Tuesday, August 30, 2011

Wife to the Conqueror: Matilda of Flanders, Queen of England

Matilda of Flanders
Queen of England and Duchess of Normandy
Matilda of Flanders, the wife of William the Conqueror, and the first woman to be crowned and titled Queen of England after the Norman Conquest, was born sometime in 1031. She was of illustrious descent: her father, Baldwin V, was the Count of Flanders, and her mother Adela, was a daughter of the King of France. On one side or the other, Matilda was related to most of the royal families of Europe.

She was extremely well-educated, and said to be very beautiful - though modern research shows that she never exceeded 5 feet in height. According to old chroniclers, she had a refined, delicate features, a well-set head, and a graceful figure. And when she was in her state dress, she would have compared favorably with a Greek statue. Matilda spent her early years in Lille, a town that was built by her own father in Northern France. She inherited his talent for architecture which she would later turned to such good account. It was also in Lille that Matilda met an English ambassador named Brihtric, the Earl of Gloucester. The youthful Matilda fell in love with him, but Brihtric never returned her affections. He returned to England, perhaps even forgot about her, but her pride was wounded, and she was said to take her revenge years later.

Although Matilda's father Baldwin V possessed no higher title than Count, he ruled over a realm which was one of the wealthiest and most powerful in Europe. So it is no wonder that his daughter was a much sought-after bride. One of her numerous suitors was her own cousin, William of Normandy, the illegitimate and only son of Robert, Duke of Normandy and a woman named Herleva, a daughter of a tanner. William was called by his enemies as "William the Bastard", but he had no problem with it. Even though he was illegitimate, his father made him heir, and when Robert died, William succeeded as Duke of Normandy at the tender age of seven.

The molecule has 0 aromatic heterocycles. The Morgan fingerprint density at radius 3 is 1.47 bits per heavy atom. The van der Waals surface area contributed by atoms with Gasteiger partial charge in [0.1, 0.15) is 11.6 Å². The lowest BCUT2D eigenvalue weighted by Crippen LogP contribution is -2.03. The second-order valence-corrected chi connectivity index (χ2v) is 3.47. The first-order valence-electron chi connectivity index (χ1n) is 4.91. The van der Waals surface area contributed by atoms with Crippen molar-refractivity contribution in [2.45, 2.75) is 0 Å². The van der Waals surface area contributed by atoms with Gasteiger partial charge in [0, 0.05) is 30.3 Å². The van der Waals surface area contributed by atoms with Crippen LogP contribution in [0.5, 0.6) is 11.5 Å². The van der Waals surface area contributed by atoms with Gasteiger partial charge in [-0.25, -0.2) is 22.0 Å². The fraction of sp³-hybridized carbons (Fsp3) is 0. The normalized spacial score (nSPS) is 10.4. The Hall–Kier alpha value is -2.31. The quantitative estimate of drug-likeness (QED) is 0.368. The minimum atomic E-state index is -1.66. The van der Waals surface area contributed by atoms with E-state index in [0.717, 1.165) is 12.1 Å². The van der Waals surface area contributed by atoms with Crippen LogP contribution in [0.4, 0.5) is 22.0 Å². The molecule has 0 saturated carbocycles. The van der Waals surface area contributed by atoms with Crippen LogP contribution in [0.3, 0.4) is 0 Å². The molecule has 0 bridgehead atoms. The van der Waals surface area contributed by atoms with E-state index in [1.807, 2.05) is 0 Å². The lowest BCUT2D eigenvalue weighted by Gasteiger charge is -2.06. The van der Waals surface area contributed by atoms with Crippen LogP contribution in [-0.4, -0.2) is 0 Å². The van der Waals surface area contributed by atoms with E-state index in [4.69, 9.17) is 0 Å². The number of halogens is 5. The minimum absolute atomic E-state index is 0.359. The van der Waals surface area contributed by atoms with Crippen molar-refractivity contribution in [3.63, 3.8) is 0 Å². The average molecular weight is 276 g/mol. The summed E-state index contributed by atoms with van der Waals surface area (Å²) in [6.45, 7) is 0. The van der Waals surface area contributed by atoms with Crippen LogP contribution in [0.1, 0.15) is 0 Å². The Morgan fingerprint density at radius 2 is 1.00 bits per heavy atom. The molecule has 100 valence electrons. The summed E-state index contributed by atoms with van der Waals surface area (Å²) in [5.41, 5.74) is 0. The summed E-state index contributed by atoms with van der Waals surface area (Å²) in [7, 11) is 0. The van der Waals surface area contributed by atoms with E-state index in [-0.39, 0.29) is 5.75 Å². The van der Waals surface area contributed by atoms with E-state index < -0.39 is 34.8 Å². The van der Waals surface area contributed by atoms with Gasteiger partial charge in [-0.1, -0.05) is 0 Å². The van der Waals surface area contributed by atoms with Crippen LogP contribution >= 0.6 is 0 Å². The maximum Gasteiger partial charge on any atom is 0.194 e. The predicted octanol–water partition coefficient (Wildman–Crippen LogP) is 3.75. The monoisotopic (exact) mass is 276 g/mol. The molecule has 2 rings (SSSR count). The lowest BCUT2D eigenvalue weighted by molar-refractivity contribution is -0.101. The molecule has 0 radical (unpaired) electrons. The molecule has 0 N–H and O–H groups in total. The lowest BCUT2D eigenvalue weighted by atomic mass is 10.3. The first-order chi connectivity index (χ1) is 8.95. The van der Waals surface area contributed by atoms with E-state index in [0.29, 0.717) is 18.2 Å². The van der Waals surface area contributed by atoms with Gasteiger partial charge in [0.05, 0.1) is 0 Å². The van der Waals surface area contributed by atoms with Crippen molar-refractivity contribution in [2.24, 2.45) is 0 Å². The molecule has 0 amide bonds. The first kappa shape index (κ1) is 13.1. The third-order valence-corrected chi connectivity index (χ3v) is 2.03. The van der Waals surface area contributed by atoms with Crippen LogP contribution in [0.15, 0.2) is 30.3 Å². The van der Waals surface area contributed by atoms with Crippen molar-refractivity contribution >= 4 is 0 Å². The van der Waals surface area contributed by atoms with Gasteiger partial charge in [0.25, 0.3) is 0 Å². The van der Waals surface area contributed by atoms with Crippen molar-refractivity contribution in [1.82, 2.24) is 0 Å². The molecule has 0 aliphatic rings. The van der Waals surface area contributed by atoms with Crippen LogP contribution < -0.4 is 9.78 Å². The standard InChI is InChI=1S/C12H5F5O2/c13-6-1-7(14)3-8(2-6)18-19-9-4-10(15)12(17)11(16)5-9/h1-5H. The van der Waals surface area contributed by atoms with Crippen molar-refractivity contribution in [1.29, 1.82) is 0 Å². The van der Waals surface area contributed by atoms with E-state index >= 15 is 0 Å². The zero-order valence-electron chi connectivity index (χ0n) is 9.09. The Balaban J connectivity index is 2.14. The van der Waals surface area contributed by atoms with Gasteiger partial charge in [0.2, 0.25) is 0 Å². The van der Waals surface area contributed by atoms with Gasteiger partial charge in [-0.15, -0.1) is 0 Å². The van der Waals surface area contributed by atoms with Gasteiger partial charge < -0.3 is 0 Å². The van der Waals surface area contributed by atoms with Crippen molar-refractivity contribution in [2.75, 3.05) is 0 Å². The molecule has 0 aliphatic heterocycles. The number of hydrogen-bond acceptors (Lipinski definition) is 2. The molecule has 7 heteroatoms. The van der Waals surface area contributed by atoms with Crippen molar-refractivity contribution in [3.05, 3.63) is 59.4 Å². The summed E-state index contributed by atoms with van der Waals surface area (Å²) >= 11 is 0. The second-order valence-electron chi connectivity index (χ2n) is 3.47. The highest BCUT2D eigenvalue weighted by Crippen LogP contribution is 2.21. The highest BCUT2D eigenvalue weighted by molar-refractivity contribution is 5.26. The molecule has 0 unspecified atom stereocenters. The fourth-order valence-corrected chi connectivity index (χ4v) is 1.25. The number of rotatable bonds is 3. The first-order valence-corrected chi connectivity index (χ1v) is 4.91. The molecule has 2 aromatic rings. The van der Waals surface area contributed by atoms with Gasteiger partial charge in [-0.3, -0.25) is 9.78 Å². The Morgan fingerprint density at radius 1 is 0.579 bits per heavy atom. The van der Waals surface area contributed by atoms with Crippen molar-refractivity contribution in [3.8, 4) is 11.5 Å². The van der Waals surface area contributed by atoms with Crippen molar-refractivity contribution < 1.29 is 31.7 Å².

William grew up to be a handsome and athletic man, according to all accounts. By the age of nineteen, he was already a toughen man and a reputable warrior who had successfully defended his title. But the Count of Flanders had misgivings regarding William's position, and this view was shared by Matilda. She didn't want him as her husband. She considered herself too high-born to be considered marrying a bastard even though he was a Duke. But William was not the sort of man to easily give up.

Matilda was the smallest Queen of England.
Her height never exceeded beyond five feet.
He had fallen in love with Matilda when he saw her for the first time at the French court. He was said to be so passionately enamored of her that he would do anything to obtain her, whether it means by using force. Nevertheless, her words reached him and he felt slighted. And so one day, while Matilda and her ladies were on their way home from church, she was met by William. Her ladies were alarmed by his wild demeanor, but Matilda remained calm. She remained adamant that she would not marry a bastard, and upon hearing this, William dragged her off her horse by her long braids, and threw her down in the mud-covered street in front of her flabbergasted attendants. He did not abduct her; he rode away.

The Count of Flanders took offense at this, and prepared to attack William's dominions, but Matilda intervened. She may had found William's violent behavior "macho" and likable because she finally agreed to marry him, to the astonishment of all. "His request pleases me well," she said. When her father laughingly asked her how she consented to the marriage after her scornful refusal, she was said to reply: "Because I did not know the Duke then so well as I do now; for he must be a man of great courage and high daring who could venture to come and beat me in my father's place."

William and Matilda were married at the Angi Castle in Normandy, when they were 25 and 21, respectively. Soon after their marriage, the Pope expressed his displeasure at this marriage between cousins and excommunicated them. William indignantly appealed to the Pope, and finally relented but with conditions. They must build two abbeys. And so William founded St. Stephen's Abbey for monks, and Matilda, the Abbaye-aux-Dames for nuns.